HO CHI MINH CITY -- The incoming chief executive of FPT, Vietnam's largest information technology company, has affirmed a commitment to double-digit growth and says he will not simply rely on a cheap workforce.
Nguyen Van Khoa, 42, takes the reins on March 29 in a leadership transition from the founding generation to younger hands.
"We aim to keep the company's annual growth rate at 15% or above in the next three years," Khoa told the Nikkei Asian Review in a recent interview here. "We are moving FPT into the Gartner ranking of top 100 global digital service and IT services companies, then into the top 50 in the next 10 years."
FPT held 180th place in the U.S.-based consulting group's 2018 list. The Hanoi-based business provides IT services to multinational companies such as Airbus, Siemens and General Electric.
The Vietnamese group "will compete with other rivals, including Indian and Chinese competitors, on the quality of our services and products and our labor productivity, rather than on labor costs," Khoa said.
To gain an edge, Khoa plans to increase FPT's research and development budget, which stands at 5% of pretax profit.
Giang Nguyen of SSI Research said the transition to a younger leader signals a fresh start at the company and a potential new wind to propel FPT into the next decade.
But Nguyen Tuyet An, an industry observer, said the new CEO could encounter problems if the company fails to adapt quickly to fast-changing technology trends and update its business model.
"The reputation and influence of the first generation of leaders will still weigh on the younger for a while, as FPT has been growing with the first leading generation," she said.
However, An said she thinks the older leaders will give younger management leeway to innovate and grasp opportunities.
Overseas markets likely will remain the primary earnings driver for FPT, which provides services to 650 international companies. Between 2014 and 2018, overseas pretax profit averaged 26.5% growth annually, while foreign revenue gained 27.5% yearly on average. Overseas markets provided 39% of FPT's revenue and profit last year.
A group of friends led by Truong Gia Binh founded FPT in 1988 as state-owned Food Processing Technology. The company was born two years after Vietnam embarked on its Doi Moi economic reforms, which started to open the socialist nation to foreign investment.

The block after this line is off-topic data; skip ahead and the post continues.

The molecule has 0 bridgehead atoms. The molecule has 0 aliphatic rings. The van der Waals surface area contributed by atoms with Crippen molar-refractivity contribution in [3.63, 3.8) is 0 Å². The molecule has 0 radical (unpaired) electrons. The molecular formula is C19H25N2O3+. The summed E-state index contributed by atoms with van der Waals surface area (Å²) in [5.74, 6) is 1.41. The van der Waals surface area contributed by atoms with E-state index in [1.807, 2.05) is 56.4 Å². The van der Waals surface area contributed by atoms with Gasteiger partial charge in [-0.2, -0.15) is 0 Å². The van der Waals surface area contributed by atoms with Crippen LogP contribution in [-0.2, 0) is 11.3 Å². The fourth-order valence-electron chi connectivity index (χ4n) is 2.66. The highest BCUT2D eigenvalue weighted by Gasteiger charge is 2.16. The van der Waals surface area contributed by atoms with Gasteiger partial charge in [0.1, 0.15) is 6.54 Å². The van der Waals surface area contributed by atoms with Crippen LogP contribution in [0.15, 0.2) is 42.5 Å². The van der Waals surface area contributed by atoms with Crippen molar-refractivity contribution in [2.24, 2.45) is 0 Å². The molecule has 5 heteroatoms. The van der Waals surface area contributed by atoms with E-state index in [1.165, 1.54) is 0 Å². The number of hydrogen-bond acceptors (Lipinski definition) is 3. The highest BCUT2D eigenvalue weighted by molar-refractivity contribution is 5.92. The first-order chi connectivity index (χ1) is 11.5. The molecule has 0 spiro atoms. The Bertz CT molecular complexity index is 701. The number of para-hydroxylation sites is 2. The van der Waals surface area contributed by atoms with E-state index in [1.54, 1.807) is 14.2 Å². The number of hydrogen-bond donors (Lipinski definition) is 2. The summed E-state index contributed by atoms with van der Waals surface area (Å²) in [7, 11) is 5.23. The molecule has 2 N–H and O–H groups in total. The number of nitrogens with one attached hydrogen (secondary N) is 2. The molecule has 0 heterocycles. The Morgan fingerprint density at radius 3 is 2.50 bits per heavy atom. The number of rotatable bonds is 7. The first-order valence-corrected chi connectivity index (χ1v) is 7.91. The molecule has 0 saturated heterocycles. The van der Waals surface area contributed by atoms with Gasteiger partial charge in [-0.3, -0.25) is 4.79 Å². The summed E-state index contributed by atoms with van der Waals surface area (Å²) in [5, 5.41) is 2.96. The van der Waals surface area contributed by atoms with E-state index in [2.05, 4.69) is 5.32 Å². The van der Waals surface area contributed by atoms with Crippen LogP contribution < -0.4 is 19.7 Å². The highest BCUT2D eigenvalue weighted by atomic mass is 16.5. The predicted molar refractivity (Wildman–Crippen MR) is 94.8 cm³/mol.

The company went on to become Vietnam's first IT group and listed on the Ho Chi Minh City stock exchange in 2006. The Vietnamese government retains a 5.9% stake.
The 63-year-old Binh, who remains chairman, spearheaded the generational transition over the past few years. The first attempt failed seven years ago, leaving the founding generation to spend another five years training senior personnel who were born in the 1970s or 1980s.
More than age separates the old and the new generations. Binh and other established Vietnamese business leaders -- including Vingroup founder Pham Nhat Vuong and Vietjet founder Nguyen Thi Phuong Thao -- studied in the former Soviet Union, and experienced the profound changes brought about by Doi Moi policies. Khoa and his cohorts, by contrast, were largely born after the war, and grew up in an age of rapid economic change and greater engagement with the U.S.
Among the biggest changes in recent years has been the growth of Vietnam's IT industry, which has developed into a major driver of exports and employment. Revenue in the sector jumped 35% in 2017 to $91.6 billion and has averaged roughly 20% growth over 10 years. The industry employs more than 900,000 people.
A turning point came when the U.S. lifted its 30-year trade embargo on Vietnam in 1994. The country started to import computers, and IT companies such as IBM and HP went on to build operations there.
Born into diplomat's family in Hanoi, Khoa joined FPT in 1997. He worked in technical support as a part-time job while still at university, teaching himself computing.
Khoa, who became the youngest chief executive of an FPT subsidiary in 2012 at age 35, said he plans to focus on human resources development in the 28,000-employee group.
"I am a person of action," Khoa said, "and I will do my best to inspire, motivate and persuade different staff levels moving forward and achieve new goals."